At the May 25, 2016, State Allocation Board (SAB) meeting, the SAB authorized, for the first time ever, the imposition of Level III Developer Fees finding that no state funds were available for new construction projects. On May 26, 2016, in response to California Building Industry Association (CBIA) filing a Petition for Writ of Mandate challenging the SAB’s finding that state funds are not available for new construction projects, the court issued a temporary restraining order to enjoin and restrain the SAB from the following: (1) to refrain from giving notice that state funds are not available for new construction projects to the Chief Clerk of the Assembly or the Secretary of the Senate, (2) to refrain from taking further action on any finding or determination that state funds are not available for new construction projects, and (3) to refrain from further authorizing the imposition of Level III fees.

The hearing on CBIA’s Petition for Writ of Mandate was held on July 22, 2016, and on August 22, 2016, the court denied CBIA’s Petition for Writ of Mandate and terminated the temporary restraining order. In so ruling, the court held that Government Code section 65997(a) allows for the authorization of Level III Developer Fees when Article 5 funds are insufficient to allow for the continued apportionment for new construction. CBIA argued that $2.2M remained for new construction projects, and that new construction projects should also include the remaining $85.2M for seismic repairs. In rejecting CBIA’s arguments, the court found that even though $2.2M remained for new construction, SAB could not make any new apportionments because the application “next in line” was approved for $15.6M and the statute does not require the SAB to wait for additional funds that may become available in the future. Finally, the seismic repairs funds were not counted towards the new construction funds because they are authorized under Article 8, not Article 5.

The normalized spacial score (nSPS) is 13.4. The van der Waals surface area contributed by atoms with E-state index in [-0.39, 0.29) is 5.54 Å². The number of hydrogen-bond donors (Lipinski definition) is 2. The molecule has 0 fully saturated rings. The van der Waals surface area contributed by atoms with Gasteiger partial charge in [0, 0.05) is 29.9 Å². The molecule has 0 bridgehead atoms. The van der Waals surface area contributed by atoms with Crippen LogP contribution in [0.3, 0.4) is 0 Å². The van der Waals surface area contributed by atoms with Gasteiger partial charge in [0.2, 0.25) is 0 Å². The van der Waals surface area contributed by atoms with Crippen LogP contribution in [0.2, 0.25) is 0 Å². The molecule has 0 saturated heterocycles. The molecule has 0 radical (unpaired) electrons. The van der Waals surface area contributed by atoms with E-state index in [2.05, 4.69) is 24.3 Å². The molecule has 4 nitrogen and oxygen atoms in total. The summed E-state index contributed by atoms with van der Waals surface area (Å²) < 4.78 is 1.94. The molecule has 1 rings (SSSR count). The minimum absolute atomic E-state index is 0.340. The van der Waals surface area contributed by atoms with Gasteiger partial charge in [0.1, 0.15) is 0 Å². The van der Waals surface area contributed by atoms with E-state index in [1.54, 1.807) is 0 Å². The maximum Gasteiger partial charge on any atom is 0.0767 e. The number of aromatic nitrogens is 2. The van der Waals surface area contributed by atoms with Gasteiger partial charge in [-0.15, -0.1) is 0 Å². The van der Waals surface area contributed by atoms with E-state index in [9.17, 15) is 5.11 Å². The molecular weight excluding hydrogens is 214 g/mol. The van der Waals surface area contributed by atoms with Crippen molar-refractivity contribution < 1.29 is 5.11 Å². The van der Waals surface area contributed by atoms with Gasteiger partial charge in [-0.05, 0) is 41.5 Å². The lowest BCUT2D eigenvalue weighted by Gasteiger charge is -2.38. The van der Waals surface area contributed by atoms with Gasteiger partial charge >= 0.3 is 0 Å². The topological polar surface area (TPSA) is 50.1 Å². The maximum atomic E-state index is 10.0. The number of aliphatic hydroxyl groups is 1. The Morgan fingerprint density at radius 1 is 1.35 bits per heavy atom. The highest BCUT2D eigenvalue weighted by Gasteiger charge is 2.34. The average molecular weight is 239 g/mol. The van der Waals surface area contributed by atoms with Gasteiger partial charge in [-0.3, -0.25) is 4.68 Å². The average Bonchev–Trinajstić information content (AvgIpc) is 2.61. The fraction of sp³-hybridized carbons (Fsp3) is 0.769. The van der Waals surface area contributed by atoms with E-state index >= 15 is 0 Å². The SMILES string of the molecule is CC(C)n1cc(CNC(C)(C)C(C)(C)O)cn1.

In short, the court found that, based on the plain language of the statute, and its legislative history, that there was simply no likelihood of success on the merits that is needed for the issuance of a preliminary injunction. This ruling paves the way for authorized school districts to begin imposing Level III Developer Fees. Please contact us to discuss any potential impacts on your school district’s developer fees.